• Feb. 6, 2009, 6:24 p.m. CST have my sympathies.

    by BiggusDickus

    I went out with one for three years...

  • Feb. 6, 2009, 6:25 p.m. CST

    ...and I never want to hear

    by BiggusDickus

    another fucking 'Draconian' or 'Dimmu Borgir' album as long as I live.

  • Feb. 6, 2009, 6:51 p.m. CST

    Keep Santa Cruz Weird

    by donkingkong

    Austin, Portland, Does that leave roon for Santa Cruz?... When does the word start losing it's flava'?. Austin you orginatating weirdisseur's of all things weirdacious what say ye?... BTW, what happened to the DVD reviews this week Harry?

  • Feb. 6, 2009, 7:29 p.m. CST

    I'm so surprised AICN loved Coraline.

    by Orionsangels

    I wasn't expecting this, :P

  • Feb. 6, 2009, 11:19 p.m. CST

    In Austin, but dig Portland

    by JumpinJehosaphat

    What's with not pumping your own gas there? And does Storm and the Balls still play Dantes?

  • Feb. 7, 2009, 3:44 a.m. CST

    RE: DonKingKong & JumpinJehosaphat

    by DOGSOUP

    DKK: Here buddy, just for you: KEEP SANTA CRUZ WEIRD. Hell no the word doesn't lose its flava! If your city is Weird and you LIKE it that way, there's always room! It does help if hundreds to thousands like it weird enough to want to keep it that way too!<p>JJ: The Not-Allowed-To-Pump-Your-Own-Gas thing was a two-fold reasoning. One it saves gas to have professionals not spill it and Two it creates an industry! Gas Pumper. It's a hard thankless job especially in winter but hey, it's a living. As far as Storm and the Balls they still play Dantes and in fact have a show the 20th this month. Storm Large KEEPS PORTLAND WEIRD every goddamn day of the week. The massive amazon still performs the hardest punk songs in sexy lounge style and her version of Where Eagles Dare by the Misfits is a thing of beauty!</p>

  • Feb. 7, 2009, 9:54 a.m. CST

    Tim Burton'sand Timur's "9" will blow this away

    by dr sauch Awesome.

  • Feb. 7, 2009, 11:04 a.m. CST


    by I am the most horrible

    And re: Storm Large...born Susan Storm Large...she should have been cast and should still be cast (in the reboot) of the Fantastic Four. It's fated. She'd kick Alba's ass, literally and figuratively.<p>

  • Feb. 7, 2009, 6:14 p.m. CST

    The "9" trailer blew any good will for the project

    by jimmay

    By featuring a nu-metal score. Laaaaammme. Besides, Tim Burton is a producer, which typically means he simply ponied up some of the money in exchange for some of the credit. <p> Come to think of it, however, Burton's lack of creative input in the film is actually a good thing given his track record over the last ten years.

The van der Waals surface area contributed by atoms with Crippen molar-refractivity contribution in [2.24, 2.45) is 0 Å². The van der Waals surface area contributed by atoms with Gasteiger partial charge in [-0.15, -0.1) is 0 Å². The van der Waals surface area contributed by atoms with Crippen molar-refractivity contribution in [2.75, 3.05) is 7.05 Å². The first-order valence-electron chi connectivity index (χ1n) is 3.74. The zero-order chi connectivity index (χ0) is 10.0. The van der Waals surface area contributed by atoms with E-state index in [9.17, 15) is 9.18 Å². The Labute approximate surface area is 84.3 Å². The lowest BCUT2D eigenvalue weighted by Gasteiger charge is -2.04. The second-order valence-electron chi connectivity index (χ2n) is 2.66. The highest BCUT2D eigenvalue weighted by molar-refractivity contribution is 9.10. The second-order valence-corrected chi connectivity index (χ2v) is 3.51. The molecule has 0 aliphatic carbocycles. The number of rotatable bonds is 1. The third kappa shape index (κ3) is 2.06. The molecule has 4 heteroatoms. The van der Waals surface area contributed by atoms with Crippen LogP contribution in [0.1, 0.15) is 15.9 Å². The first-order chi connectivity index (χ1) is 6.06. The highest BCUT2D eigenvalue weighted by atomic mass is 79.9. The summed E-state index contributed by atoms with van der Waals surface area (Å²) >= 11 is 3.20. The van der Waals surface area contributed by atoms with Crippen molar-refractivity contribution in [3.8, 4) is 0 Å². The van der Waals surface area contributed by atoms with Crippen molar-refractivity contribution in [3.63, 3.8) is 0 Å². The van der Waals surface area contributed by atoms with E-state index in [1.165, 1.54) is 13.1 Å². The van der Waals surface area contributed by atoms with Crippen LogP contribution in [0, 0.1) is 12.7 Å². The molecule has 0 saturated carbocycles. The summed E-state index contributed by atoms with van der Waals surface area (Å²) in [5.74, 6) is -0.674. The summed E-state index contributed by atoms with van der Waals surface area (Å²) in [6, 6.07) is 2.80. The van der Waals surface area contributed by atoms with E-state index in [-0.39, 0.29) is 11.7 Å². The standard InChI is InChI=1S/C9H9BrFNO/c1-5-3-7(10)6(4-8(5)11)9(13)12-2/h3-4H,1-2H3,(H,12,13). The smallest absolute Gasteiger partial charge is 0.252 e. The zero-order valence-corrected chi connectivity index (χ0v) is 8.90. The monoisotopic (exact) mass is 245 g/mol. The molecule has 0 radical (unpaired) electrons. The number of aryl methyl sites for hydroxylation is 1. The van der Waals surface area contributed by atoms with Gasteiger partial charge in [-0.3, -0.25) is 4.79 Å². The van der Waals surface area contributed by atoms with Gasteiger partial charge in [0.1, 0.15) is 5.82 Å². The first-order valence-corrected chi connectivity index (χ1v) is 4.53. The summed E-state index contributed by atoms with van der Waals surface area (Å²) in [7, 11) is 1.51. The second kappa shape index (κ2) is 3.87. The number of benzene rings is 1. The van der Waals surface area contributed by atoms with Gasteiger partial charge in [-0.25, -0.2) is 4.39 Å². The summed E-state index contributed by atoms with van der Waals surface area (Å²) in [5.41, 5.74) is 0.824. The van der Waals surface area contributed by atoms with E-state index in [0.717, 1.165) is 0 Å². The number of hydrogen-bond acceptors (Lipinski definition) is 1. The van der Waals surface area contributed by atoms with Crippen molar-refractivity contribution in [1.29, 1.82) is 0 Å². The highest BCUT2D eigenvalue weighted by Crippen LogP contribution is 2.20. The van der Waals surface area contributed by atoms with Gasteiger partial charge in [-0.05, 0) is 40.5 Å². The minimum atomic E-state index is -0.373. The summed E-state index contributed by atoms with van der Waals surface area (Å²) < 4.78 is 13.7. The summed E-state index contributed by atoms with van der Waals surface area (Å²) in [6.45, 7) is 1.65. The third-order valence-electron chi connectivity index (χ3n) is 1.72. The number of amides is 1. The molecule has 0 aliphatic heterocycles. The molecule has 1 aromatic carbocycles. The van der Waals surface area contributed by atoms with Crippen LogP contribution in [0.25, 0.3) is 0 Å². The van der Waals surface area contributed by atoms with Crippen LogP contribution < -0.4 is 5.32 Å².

• Feb. 7, 2009, 7:09 p.m. CST


    by TheHumanBeingAndFish

    I went to see this yesterday. It was awesome; best stop-motion film I've seen yet. Great voice work too; esp. Dakota Fanning, French&Saunders, and Ian McShane. I have to say though, the ending was waaaayyy too scary for my GF's 4-year old son.

  • Feb. 7, 2009, 10:22 p.m. CST

    Couldn't believe how different this was from TNBC

    by beastie

    Based on the trailers I expected another film (The Corpse Bride) trying to copy The Nightmare Before Christmas' cult success. I was SOOOO pleasantly surprised. The film was so much more Gaiman than it was Burton and Selick knocked the fucker out of the park.</p><p>Unlike, Harry, I don't care one way or the other about 3D and really didn't notice it the majority of the time. My son didn't seem to notice it either. I, actually, found this film to be better and more well rounded than Nightmare.

  • Feb. 7, 2009, 11 p.m. CST

    The Film Is Not Doing Well??? More Theaters Might Have Helped

    by Media Messiah

    I don't know why, maybe it is because the ads made it seem too scary? I haven't seen it, and I can't say it is my type of movie...although I will say that there is much that can be done with stop-motion (go-motion technology. I have a interesting idea, but I can't share it here, something to do with the way the film is processed. <BR><BR>I think this technology is crying out for a very good story and concept to carry it, so far, however...we have seen only avant-garde and abstract creepy story-lines, and concepts for these films??? They really need a big (pop) culturally accessible concept, to sell stop-motion movies as a commercially viable genre in film. The name Coraline, is even hard on the tongue, speaking of its avant-garde nature. And as for the box far, perhaps if released during the summer, or the Thanksgiving/Christmas holiday season, with a thousand plus more theater locations, the box office would have been much larger? I wish it had of been. <BR><BR>That said, I'm really proud of my old friend who worked on this movie. I always knew you were a "Star" (a welcomed... and good, inside get it), Cynthia. The best in your career, is yet to come, so smile...and keep up the great work!!! People are talking Oscar, in respect to this film, that is already success, just to be mentioned in that light.

  • Feb. 8, 2009, 1:02 a.m. CST


    by BeatsMe